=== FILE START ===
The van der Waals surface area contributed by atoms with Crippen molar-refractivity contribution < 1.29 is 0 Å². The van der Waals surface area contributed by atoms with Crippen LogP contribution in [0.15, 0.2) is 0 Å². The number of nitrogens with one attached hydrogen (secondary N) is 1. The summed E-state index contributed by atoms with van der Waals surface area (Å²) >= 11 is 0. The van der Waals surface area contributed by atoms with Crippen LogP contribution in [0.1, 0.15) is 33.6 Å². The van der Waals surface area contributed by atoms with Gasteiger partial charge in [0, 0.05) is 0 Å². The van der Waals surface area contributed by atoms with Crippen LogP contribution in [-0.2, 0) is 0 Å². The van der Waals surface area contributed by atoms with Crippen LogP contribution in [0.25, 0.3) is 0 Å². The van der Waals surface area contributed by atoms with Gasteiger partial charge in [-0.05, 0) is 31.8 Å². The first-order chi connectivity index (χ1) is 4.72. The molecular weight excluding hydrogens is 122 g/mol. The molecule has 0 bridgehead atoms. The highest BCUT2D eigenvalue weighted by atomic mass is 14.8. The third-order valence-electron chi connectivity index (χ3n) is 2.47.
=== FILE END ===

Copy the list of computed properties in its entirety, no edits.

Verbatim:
The van der Waals surface area contributed by atoms with Crippen molar-refractivity contribution < 1.29 is 0 Å². The van der Waals surface area contributed by atoms with Crippen LogP contribution in [0.15, 0.2) is 0 Å². The number of nitrogens with one attached hydrogen (secondary N) is 1. The summed E-state index contributed by atoms with van der Waals surface area (Å²) >= 11 is 0. The van der Waals surface area contributed by atoms with Crippen LogP contribution in [0.1, 0.15) is 33.6 Å². The van der Waals surface area contributed by atoms with Gasteiger partial charge in [0, 0.05) is 0 Å². The van der Waals surface area contributed by atoms with Crippen LogP contribution in [-0.2, 0) is 0 Å². The van der Waals surface area contributed by atoms with Crippen LogP contribution in [0.25, 0.3) is 0 Å². The van der Waals surface area contributed by atoms with Gasteiger partial charge in [-0.05, 0) is 31.8 Å². The first-order chi connectivity index (χ1) is 4.72. The molecular weight excluding hydrogens is 122 g/mol. The molecule has 0 bridgehead atoms. The highest BCUT2D eigenvalue weighted by atomic mass is 14.8. The third-order valence-electron chi connectivity index (χ3n) is 2.47.